Not Exactly Priceless

22 05 2010

We have a 1996 Nissan Maxima. It’s a good little car. Sadly, it recently decided it didn’t feel like starting. Bad Maxima! We enjoy being a two car family, so Car took it to the mechanic. To get the full impact of this experience, I have to type what was printed on our invoice. Trust me–summing it up just doesn’t do it justice.

“Customer complains of vehicle having a hard time starting even when warm check and advise needed repairs. We scoped the system, found a bad electrical wave pattern when the car is cranking. We tested the battery, it was testing good, the starter was testing good. After doing some research into this problem [Wait…did they just Google my car problems?], we found a list of items to check. We removed the crank sensor and installed a new one. The old crank sensor was covered in metal. We left the new one in there. We checked the grounds, we moved one of the ground wires over to the starter. We also installed a new ground strap to the engine. When the battery charger was hooked up it started good, but when we removed the charger it had more problems. We then decided to warranty the battery to make sure the battery had full cold cranking power. Still the problem occurred. In our research we also found a difference in the starter motor they were putting in the car. Since we had replaced the starter already. We replaced it as well under warranty. At this time everything is starting good.”


Is it just me, or did they just take out anything that might be the problem, replace it, and then hope for the best?

I’m going to figure out a way to implement this strategy in my life. I’m not quite sure how, but it’s so ingenious that I have to try. Wish me luck.

State emissions, safety inspection and registration: $41.95
Removing and then replacing various and sundry parts that might be causing problems: $429.71
Windshield Replacement: $145.00
Labor to replace the starter motor (which was under warranty, but apparently the warranty doesn’t do squat for labor): $80.50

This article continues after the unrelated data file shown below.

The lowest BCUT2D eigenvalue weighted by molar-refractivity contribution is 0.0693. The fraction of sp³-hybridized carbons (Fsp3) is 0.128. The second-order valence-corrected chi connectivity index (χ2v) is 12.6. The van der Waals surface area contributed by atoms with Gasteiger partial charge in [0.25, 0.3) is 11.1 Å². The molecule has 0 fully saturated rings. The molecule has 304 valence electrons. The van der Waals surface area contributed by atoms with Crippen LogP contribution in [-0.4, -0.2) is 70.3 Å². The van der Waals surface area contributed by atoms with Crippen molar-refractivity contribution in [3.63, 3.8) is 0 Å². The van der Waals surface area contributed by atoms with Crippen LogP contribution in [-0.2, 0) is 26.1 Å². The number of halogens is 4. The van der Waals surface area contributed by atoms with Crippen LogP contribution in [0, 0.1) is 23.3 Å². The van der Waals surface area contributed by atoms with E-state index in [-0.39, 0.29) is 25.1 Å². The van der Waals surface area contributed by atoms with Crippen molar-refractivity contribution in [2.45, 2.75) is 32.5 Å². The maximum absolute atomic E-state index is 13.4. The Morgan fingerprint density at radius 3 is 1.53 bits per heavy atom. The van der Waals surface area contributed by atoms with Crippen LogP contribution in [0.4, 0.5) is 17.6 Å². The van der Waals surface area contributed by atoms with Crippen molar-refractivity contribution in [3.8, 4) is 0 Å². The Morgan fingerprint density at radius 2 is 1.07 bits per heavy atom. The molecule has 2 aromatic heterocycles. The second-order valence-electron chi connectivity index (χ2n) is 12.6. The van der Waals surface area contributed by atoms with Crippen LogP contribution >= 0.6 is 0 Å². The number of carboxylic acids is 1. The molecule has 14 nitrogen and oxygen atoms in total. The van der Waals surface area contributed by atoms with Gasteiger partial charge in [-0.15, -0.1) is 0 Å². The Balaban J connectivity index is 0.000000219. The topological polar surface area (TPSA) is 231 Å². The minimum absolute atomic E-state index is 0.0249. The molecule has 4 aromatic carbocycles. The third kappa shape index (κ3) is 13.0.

Replaced brake light: $13.83

Having a car that starts? $772.93. Not exactly priceless, but I guess it’s less than a new car.

*The first person who says I got ripped off by the mechanic is going to have body part ripped off by me. I’m so not kidding.




7 responses

23 05 2010

considering all that was removed and replaced, i’d say that $772 is actually not bad. the grammar, on the other hand, was atrocious. you should charge them for their poor writing skills. grammar police bust!

22 05 2010

Urgh. The grammar nerd in me (and I assure you, she’s a lively one!) also wants to point out that your mechanic’s grammar sucks.

22 05 2010

Yeah, I was trying not to dwell on that. After all, they could mock me until I cried when it comes to car knowledge.

22 05 2010

Judging by the write-up, I think these mechanics also do graveyard shift computer tech support. Are your mechanics located in India, by any chance?

22 05 2010
Kristina P.

So, do you think your mechanic screwed you?

22 05 2010

In retrospect, I totally asked for that.

So…did you want to choose the body part I remove, or should I surprise you Thursday night?

22 05 2010

I think I’ll try that in my classroom. Just start taking out the students that might be causing the problem, whatever that problem might be, and replacing them with new, metal-free students. But what to do with the old students . . . Can you throw them away in the landfill, or is there a special student- recycling program? A soylent green factory, perhaps?

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